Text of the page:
The Jews as a chosen people is one of the most fundamental ideas in Judaism, historically, philosophically and culturally. The very nature of our national and religious identity, as defined in the Bible, is bound up with the story of the Divine revelation at Sinai and the election of the Jewish people as a chosen and special people (Exodus19:5/6). Our prayers are replete with references to this, particularly on the holidays when the primary blessing of the Amidah, or silent devotion, opens with the declaration, “You have chosen us from all the nations.”
Yet ‘choseness’ is an idea which, perhaps more that any other in Judaism, makes many modern Jews uncomfortable. The claim of ‘choseness’ is seen as clannish, parochial and exclusionary. Some go so far as to argue that the very notion of ‘chosenness’ is a form of bigotry. Indeed, modern liberal thought promotes universalism as a critical value of enlightened society making our modern Jew all the more squeamish. As a result, many explanations have been offered to soften the idea.
Truth be told, though, the Jewish idea of a chosen people is, in fact, the most liberal and tolerant approach to religion. Here’s why.
Early Christianity was an attempt to bring the idea of monotheism to the broad masses without the encumbrances of mitzvah observance. In order to do that the first thing that had to go was the notion that the Jewish people were chosen and special. All of mankind was brought into the big tent of “the covenant” and it was no longer the private domain of a particular people, it was universal. That proved to be a great success.
Some six centuries later Islam followed the same basic prescription and became the next great universalistic religion.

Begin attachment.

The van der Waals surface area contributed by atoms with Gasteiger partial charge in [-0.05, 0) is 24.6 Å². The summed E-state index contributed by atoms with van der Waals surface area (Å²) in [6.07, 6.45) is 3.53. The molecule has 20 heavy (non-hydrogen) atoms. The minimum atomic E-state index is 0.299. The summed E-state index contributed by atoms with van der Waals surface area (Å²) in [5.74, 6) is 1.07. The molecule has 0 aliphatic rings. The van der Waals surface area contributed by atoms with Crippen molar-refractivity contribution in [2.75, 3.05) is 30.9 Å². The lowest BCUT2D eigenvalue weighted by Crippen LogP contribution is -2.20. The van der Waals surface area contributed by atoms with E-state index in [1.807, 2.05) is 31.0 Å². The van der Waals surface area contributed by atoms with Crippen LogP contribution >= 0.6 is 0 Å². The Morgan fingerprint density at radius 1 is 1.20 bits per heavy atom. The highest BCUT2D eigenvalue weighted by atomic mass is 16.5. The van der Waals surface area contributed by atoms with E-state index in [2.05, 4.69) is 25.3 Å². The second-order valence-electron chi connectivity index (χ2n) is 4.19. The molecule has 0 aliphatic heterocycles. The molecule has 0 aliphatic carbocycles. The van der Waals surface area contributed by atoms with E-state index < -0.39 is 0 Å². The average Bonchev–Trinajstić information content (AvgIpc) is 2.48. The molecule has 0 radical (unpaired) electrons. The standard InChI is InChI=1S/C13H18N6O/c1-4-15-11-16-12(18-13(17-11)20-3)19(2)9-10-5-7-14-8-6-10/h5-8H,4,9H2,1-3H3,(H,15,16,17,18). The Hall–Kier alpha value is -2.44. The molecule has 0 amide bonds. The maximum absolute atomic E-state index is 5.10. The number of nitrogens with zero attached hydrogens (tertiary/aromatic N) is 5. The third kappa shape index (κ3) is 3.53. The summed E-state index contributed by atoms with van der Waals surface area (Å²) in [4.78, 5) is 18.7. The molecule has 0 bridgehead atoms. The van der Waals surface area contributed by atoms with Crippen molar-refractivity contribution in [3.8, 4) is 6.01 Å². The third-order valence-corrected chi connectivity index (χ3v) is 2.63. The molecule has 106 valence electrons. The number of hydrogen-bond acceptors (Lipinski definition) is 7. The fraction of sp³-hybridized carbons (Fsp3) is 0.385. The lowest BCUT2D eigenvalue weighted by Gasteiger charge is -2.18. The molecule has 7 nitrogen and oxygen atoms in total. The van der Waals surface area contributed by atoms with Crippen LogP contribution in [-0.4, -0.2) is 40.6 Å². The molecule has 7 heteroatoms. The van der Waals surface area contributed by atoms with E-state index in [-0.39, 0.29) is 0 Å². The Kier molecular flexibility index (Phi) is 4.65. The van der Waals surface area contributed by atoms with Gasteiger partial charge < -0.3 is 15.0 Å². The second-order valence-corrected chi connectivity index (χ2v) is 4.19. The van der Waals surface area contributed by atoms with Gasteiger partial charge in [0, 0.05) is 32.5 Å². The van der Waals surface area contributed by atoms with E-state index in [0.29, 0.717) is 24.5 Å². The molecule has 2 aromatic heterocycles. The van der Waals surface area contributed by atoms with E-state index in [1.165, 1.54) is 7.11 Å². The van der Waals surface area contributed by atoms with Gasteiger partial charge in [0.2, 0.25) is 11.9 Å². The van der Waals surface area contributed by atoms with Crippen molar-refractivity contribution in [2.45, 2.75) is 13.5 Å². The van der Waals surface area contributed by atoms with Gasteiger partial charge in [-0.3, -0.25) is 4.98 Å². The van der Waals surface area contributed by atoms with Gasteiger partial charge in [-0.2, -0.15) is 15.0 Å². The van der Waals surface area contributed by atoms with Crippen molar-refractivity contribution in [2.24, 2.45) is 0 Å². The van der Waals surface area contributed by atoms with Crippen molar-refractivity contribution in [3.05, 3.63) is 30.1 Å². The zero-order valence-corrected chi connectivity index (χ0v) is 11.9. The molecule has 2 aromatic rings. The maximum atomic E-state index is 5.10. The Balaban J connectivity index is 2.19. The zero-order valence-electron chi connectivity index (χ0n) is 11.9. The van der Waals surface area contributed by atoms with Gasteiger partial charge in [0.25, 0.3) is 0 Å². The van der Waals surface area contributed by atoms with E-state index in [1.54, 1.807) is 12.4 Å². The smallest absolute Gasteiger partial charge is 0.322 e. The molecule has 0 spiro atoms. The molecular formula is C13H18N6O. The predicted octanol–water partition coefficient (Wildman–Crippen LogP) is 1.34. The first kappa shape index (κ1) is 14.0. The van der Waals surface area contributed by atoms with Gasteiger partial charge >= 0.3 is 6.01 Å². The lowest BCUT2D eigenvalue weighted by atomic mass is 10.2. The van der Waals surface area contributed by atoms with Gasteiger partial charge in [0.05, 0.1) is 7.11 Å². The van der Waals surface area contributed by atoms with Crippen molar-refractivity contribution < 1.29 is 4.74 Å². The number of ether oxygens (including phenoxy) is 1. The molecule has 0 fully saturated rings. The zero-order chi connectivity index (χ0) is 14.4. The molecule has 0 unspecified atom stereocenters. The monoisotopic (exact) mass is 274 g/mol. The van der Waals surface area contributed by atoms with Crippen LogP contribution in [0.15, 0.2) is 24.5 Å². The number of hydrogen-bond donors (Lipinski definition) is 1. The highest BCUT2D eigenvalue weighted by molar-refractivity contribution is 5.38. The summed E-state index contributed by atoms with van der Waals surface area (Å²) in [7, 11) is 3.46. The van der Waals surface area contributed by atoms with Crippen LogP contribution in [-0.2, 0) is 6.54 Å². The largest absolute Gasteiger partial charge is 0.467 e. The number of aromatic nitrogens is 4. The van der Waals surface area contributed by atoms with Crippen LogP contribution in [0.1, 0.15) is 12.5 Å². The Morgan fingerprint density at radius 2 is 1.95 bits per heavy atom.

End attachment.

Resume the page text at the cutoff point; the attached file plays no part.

The Jew, looking at these two religions with their inclusiveness and universalistic vision, understandably becomes uncomfortable and apologetic.
‘The Jewish idea of a chosen people is, in fact, the
most liberal and tolerant approach to religion.’
But let’s look at the other side of this so-called inclusiveness. If my religion is the truth and is the only religion for all of mankind, then you, who are not part of my religion, are in critical error and must, as a matter of belief and truth, be brought to my religion. There can be no other legitimate truth and therefore no alternative can be tolerated. This tragic reasoning lies at the root of the centuries, and indeed millennia, of human conflict that has led to more carnage and destruction than any other ideology in history. The event of 9/11 was another recent manifestation of this fact. Over the course of history it has been nothing short of catastrophic, particularly for Jews.
What seems on the surface to be a noble universalistic and inclusive idea when put into practice turns out to be the very foundation of intolerance. To this day neither Christianity or Islam has been able to come to terms with this, although in recent years some, particularly the Catholic Church, have made great strides in showing tolerance toward other peoples’ religious views.
Judaism, on the other hand, has always been tolerant of others precisely because of the notion of choseness. The Jews are the ones who have been chosen — others do not have to accept our religion. Any society or belief system that recognizes the one God and conducts itself in accordance with the basic principals of civilization (the seven Noahide laws) is acceptable in the eyes of Judaism.
To be clear; for a Jew, once he/she has been chosen by God to be born as a Jew or converts to become Jew, in accordance with Jewish law, there is no longer any other valid option. A Jew is and must always be a Jew and only a Jew. But others can be whatever they want to be.
The next time someone tells you they are uncomfortable about being one of “the chosen people” tell them about the other alternative and its consequences, and then let history offer the irrefutable evidence of which religions have been most intolerant.
Rabbi Shmuel Kaplan is regional director of Chabad Lubavitch in Maryland.